Ramesh, McCain is completely disingenuous if he argues that he prefers a “cap and trade” program to a carbon tax because the latter would function as a gasoline tax. The simple fact is that either program would function as such a tax and increase gas prices for consumers. There is also no evidence that a “cap and trade” program would produce greater “green” innovation within the energy industry than a carbon tax. Either approach would create economic incentives to develop less carbon-intensive energy sources. Yet insofar as a “cap and trade” program fails to cover all emission sources, it will actually generate fewer incentives for innovation and conservation, and could generate greater price increases in those portions of hte energy sector subject to the regime.
There are political reasons to prefer “cap and trade” over a carbon tax, however, as it may generate less political opposition. A “cap and trade” program imposed on industrial energy users would impact consumer prices indirectly, diffusing the political costs of such a program. A tax, on the other hand, even if imposed upstream, is still a “tax,” and is more likely to be identified as a cause of subsequent price increases.
Another irony in a so-called reformer like McCain pushing a “cap and trade” program over a carbon tax is that there are reasons to believe that the former is significantly more vulnerable to rent seeking and special interest manipulation. I explained this point in a post last year on the Volokh Conspiracy:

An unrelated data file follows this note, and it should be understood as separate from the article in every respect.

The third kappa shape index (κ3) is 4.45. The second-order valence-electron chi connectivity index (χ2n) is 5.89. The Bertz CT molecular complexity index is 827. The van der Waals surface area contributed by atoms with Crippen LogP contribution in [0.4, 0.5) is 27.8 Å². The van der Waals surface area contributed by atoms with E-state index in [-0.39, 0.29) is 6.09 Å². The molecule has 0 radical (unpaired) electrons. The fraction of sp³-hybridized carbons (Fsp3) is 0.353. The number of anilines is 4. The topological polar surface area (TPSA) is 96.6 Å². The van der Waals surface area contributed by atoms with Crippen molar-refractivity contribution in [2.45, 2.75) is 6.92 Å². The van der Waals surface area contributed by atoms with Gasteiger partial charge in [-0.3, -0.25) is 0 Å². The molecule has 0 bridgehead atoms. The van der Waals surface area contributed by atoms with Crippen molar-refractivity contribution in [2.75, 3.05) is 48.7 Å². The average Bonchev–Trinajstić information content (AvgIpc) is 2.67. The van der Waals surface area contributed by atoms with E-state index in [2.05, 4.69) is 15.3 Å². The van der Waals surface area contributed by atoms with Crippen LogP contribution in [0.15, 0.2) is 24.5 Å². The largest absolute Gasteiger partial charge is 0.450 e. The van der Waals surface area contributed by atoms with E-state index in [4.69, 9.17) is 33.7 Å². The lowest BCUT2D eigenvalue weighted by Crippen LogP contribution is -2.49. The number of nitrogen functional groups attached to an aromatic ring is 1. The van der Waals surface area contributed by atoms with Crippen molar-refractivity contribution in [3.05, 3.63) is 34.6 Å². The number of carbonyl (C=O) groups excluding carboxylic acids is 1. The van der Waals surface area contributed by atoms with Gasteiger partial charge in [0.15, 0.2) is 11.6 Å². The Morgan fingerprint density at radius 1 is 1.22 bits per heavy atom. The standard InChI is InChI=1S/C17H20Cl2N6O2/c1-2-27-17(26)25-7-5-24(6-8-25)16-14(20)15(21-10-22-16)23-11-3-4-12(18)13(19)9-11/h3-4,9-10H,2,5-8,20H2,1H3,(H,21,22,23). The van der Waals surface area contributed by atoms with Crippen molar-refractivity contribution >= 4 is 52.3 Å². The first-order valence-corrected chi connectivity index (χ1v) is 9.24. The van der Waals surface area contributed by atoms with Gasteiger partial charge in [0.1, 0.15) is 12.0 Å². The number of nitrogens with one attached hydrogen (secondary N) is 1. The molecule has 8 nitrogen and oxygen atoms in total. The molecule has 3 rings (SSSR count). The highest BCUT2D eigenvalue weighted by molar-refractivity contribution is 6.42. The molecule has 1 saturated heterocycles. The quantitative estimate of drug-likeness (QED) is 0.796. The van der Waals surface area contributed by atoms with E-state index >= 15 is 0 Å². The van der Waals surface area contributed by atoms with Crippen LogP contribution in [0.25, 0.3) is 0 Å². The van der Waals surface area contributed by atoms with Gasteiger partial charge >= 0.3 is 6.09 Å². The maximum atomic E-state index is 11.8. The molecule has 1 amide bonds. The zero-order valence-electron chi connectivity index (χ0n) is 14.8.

Implementation of a cap-and-trade regime requires many more decisions about regulatory design than a tax regime, and that each decision presents the opportunity for rent-seeking behavior. While a tax can be designed to be relatively uniform, implementing a trading scheme necessarily requires many decisions about how to allocate and value allowances – e.g. are the allowances to be allocated by auction, lottery, or past behavior? If by lottery, how is participation determined? If by past behavior, what behavior counts? What is the relevant time period? Is it purely retrospective, or partially prospective? What metric is to be used to evaluate comparable, but not identical, activities? Must some allowances be discounted in certain sectors to account for monitoring or enforcement problems? And so on. Users of allowances are not the only with something to gain through rent-seeking, those who seek to trade or broker allowances can also capture rents by influencing program design. (This was one of the reasons Enron fought so hard to get the Bush Administration to endorse carbon trading.) Insofar as rent-seeking involves a socially wasteful (and at times, even destructive) use of resources, the vulnerability of a system to rent-seeking should be a relevant consideration when choosing between various policy instruments.
There are arguments to be made in favor of “cap and trade” over a carbon tax, to be sure (though I do not find them particularly compelling), but the one’s you’ve attributed to McCain are not among them. Were it up to me, I would advocate replacing a substantial portion of existing corporate taxes and excises with a carbon tax of some sort, but such choices are made above my pay grade.